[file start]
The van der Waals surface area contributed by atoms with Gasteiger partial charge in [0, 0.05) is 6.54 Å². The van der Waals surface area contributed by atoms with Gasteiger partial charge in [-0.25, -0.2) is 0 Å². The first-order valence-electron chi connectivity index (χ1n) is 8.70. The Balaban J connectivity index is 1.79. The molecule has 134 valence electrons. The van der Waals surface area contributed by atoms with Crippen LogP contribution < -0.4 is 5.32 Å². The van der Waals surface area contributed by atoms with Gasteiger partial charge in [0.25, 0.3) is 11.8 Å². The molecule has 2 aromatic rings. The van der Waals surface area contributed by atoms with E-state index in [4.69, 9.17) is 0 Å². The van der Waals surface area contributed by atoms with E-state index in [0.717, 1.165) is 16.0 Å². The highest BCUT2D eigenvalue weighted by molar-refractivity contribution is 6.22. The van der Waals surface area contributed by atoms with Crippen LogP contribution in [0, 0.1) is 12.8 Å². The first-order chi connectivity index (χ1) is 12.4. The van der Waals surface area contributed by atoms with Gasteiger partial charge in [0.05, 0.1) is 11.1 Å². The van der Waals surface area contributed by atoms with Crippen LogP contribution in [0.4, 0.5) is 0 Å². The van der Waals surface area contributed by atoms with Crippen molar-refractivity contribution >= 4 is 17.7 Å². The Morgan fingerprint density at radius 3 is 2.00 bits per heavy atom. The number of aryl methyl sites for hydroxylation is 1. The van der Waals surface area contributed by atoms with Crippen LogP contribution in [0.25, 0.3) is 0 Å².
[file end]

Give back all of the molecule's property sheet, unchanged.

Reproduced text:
The van der Waals surface area contributed by atoms with Gasteiger partial charge in [0, 0.05) is 6.54 Å². The van der Waals surface area contributed by atoms with Gasteiger partial charge in [-0.25, -0.2) is 0 Å². The first-order valence-electron chi connectivity index (χ1n) is 8.70. The Balaban J connectivity index is 1.79. The molecule has 134 valence electrons. The van der Waals surface area contributed by atoms with Crippen LogP contribution < -0.4 is 5.32 Å². The van der Waals surface area contributed by atoms with Gasteiger partial charge in [0.25, 0.3) is 11.8 Å². The molecule has 2 aromatic rings. The van der Waals surface area contributed by atoms with E-state index in [4.69, 9.17) is 0 Å². The van der Waals surface area contributed by atoms with E-state index in [0.717, 1.165) is 16.0 Å². The highest BCUT2D eigenvalue weighted by molar-refractivity contribution is 6.22. The van der Waals surface area contributed by atoms with Crippen LogP contribution in [0, 0.1) is 12.8 Å². The first-order chi connectivity index (χ1) is 12.4. The van der Waals surface area contributed by atoms with Gasteiger partial charge in [0.05, 0.1) is 11.1 Å². The van der Waals surface area contributed by atoms with Crippen LogP contribution in [0.4, 0.5) is 0 Å². The van der Waals surface area contributed by atoms with Crippen molar-refractivity contribution >= 4 is 17.7 Å². The Morgan fingerprint density at radius 3 is 2.00 bits per heavy atom. The number of aryl methyl sites for hydroxylation is 1. The van der Waals surface area contributed by atoms with Crippen LogP contribution in [0.25, 0.3) is 0 Å².